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“Thao is with Jesus now,” we told her, barely choking out the whisper. Jesus. This invisible being we sing about. Jesus. The baby in the manger? Jesus. How can we explain Jesus and death and loss and grief to a 3-year-old?

And now, how can we not? We live it, breathe it, and dwell in loss since the death of her brother, our son, Thao.

Here we are living a life we never wanted or dreamed of. Here we are navigating loss and death in a way our Creator never intended.

What words can I use to describe death to our little girl? Her best friend and protector. The one who dared her to try new things. The one who teased and antagonized her. This isn’t fair. There are no words to help her comprehend. Forever. Permanent. Heaven and hope. His body was broken. He was just so sick.

How can we teach her to not succumb to fear when fear is our temptation too? How can we teach her to spread her wings when I want to pull her close? How can I show her to live a full life when part of mine just died? How can we go on without him?

RELATED: Siblings Are the Forgotten Grievers

This isn’t supposed to be. This is too hard, Lord. Let it be a mistake, a bad dream. I loved him too much. We need him now. And tomorrow. And forever. This isn’t the right order of things. Life is backward. Dreams are shattered. Why try anymore? Why plan?

Next month? Who knows? Birthdays and holidays? How can we plan or know or expect to be here? What if we lose another child? What if I can’t survive this? What if my heart stops beating, or worse, stops loving? What if my mind stops working? What if I cannot breathe?

One foot in front of another, day by day, I bake cookies. I face his favorites and his friends. We make new memories and remember the old. Restored faith built on old promises, the Lord helps us through each day. All we have is Jesus, but remember, that is all we need.

Answer questions, fight back tears. No, don’t hide them. Let her see you cry, mama. This hurts hard and deep, and love is seeping through the salty tears. Fresh wounds as time passes and children grow.

RELATED: Tragedy Changes You, But it Doesn’t Have To Ruin You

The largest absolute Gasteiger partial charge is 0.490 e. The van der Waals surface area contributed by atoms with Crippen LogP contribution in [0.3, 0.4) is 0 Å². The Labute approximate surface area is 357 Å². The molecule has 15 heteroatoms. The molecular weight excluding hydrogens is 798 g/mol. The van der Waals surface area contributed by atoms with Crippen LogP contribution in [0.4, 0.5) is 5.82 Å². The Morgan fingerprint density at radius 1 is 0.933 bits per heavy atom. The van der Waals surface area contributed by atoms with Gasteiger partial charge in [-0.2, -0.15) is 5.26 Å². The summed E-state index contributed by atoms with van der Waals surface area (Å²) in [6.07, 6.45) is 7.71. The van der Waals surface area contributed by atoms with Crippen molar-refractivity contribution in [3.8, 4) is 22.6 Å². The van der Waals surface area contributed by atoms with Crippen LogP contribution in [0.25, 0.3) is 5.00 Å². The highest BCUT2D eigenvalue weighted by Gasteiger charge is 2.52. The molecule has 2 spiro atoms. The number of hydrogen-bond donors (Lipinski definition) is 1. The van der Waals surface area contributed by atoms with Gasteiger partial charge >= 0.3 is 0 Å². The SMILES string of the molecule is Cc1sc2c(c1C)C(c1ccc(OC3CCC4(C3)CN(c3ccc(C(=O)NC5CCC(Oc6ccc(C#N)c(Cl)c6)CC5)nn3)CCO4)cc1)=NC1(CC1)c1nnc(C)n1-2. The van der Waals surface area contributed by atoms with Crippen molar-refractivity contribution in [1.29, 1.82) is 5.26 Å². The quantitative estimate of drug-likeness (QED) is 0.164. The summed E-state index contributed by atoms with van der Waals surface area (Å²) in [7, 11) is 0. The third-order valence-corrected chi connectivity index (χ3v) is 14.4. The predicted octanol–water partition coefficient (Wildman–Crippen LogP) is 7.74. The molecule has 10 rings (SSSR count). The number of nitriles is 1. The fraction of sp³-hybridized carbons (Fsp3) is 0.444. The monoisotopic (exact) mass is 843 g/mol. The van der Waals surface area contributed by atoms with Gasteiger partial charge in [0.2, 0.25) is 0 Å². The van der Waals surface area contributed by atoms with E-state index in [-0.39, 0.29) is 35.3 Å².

If you’re reading this I’m sorry. I’m sorry because you probably have to explain death to a young child. I’m sorry because you have probably also gone through great, traumatic loss. I’m sorry because the grief is deep, the wounds are fresh. Your heart might still be full of holes and a bloody mess. Death leaves us that way. But hope redeems us. The Lord restores us. Jesus heals us.

Not completely, not here. This earthly life, as you’ve come to know, is full of messy, broken things. It’s full of pain and people who mean well but fail. That’s why I’m here though. I’ve walked this journey for 11 years now. And I’m here to tell you there is joy in the midst of sorrow, there is art from ashes, there is hope in Heaven, in Jesus. He is holy. Set apart. He is our Savior. And He is the only one who can redeem our stories.

He is inviting you into the bigger story, the one He wrote to restore all good in our lives. To give us hope again. To help us love again. To bring us to our knees and pull us up to our feet. To press on into hard and surrender and harder things, so that we remember He is all we have. And He is all we need.

So God Made a Mother book by Leslie Means

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Tiffany Nardoni

As a little girl Tiffany wanted only to be a wife and a mother. Life was planned and goals were set. Things were working out, until they weren’t. Dreams were shattered when Tiffany and her husband, Jeff, lost their sweet Thao, their firstborn son. Picking up the pieces isn’t easy, but God is using this unplanned life for something good. Tiffany currently resides in the midwest with her husband and their four children. Her favorite things include homeschooling, adventuring, coffee and writing. Her first book, Still (when all else fades away), was released last year in memory of her son, Thao. You can find out more on her blog, http://www.tiffanynardoni.com/

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